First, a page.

Conformational state interactions provide clues to the pharmacochaperone potential of serotonin transporter partial substrates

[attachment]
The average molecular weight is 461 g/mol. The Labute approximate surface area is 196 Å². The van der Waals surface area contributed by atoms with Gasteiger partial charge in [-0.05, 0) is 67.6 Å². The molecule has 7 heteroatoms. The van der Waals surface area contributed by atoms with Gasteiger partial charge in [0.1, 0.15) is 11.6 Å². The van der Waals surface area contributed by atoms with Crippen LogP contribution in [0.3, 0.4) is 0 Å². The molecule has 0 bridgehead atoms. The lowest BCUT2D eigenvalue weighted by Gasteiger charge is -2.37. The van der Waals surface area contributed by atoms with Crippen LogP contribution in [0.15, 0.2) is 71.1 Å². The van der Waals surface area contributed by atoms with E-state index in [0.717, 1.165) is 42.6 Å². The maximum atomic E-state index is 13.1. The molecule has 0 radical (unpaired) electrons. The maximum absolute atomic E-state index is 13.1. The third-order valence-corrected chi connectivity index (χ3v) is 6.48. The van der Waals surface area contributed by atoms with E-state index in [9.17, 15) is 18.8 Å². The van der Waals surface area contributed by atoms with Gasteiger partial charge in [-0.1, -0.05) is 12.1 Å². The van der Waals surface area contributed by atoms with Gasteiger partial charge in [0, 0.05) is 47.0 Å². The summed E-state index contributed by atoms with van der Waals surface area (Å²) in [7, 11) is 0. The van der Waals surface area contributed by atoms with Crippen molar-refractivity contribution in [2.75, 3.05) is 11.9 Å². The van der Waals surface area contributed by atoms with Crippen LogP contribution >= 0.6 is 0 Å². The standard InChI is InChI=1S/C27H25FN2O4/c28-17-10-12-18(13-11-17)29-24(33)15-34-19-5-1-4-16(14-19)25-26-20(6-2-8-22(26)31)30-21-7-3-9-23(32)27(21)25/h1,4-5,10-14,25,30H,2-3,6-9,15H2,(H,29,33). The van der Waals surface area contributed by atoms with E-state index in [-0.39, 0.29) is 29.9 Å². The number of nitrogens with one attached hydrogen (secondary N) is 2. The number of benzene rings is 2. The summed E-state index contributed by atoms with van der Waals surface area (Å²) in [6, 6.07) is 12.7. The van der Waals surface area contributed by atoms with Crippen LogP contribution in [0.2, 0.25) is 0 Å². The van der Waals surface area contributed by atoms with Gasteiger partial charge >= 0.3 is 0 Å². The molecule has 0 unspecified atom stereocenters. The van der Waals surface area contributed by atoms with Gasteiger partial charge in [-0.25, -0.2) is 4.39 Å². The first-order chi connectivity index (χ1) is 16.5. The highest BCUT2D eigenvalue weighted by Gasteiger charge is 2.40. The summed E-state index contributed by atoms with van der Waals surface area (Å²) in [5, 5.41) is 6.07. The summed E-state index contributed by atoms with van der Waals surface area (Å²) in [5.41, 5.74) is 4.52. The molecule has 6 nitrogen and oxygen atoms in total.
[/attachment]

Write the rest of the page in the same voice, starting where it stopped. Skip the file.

Point mutations in SLC6 transporters cause misfolding, which can be remedied by pharmacochaperones. The serotonin transporter (SERT/SLC6A4) has a rich pharmacology including inhibitors, releasers (amphetamines, which promote the exchange mode) and more recently discovered partial substrates. We hypothesized that partial substrates trapped the transporter in one or several states of the transport cycle. This conformational trapping may also be conducive to folding. We selected napthylpropane-2-amines of the phenethylamine library (PAL) including the partial substrate PAL1045 and its congeners PAL287 and PAL1046. We analyzed their impact on the transport cycle of SERT by biochemical approaches and by electrophysiological recordings: substrate-induced peak currents and steady-state currents monitored the translocation of substrate and co-substrate Na+ across the lipid bilayer and the transport cycle, respectively. These experiments showed that PAL1045 and its congeners bound with different affinities (ranging from nM to μM) to various conformational intermediates of SERT during the transport cycle. Consistent with the working hypothesis, PAL1045 was the most efficacious compound in restoring surface expression and transport activity to the folding-deficient mutant SERT-601PG602-AA. These experiments provide a proof-of-principle for a rational search for pharmacochaperones, which may be useful to restore function to clinically relevant folding-deficient transporter mutants.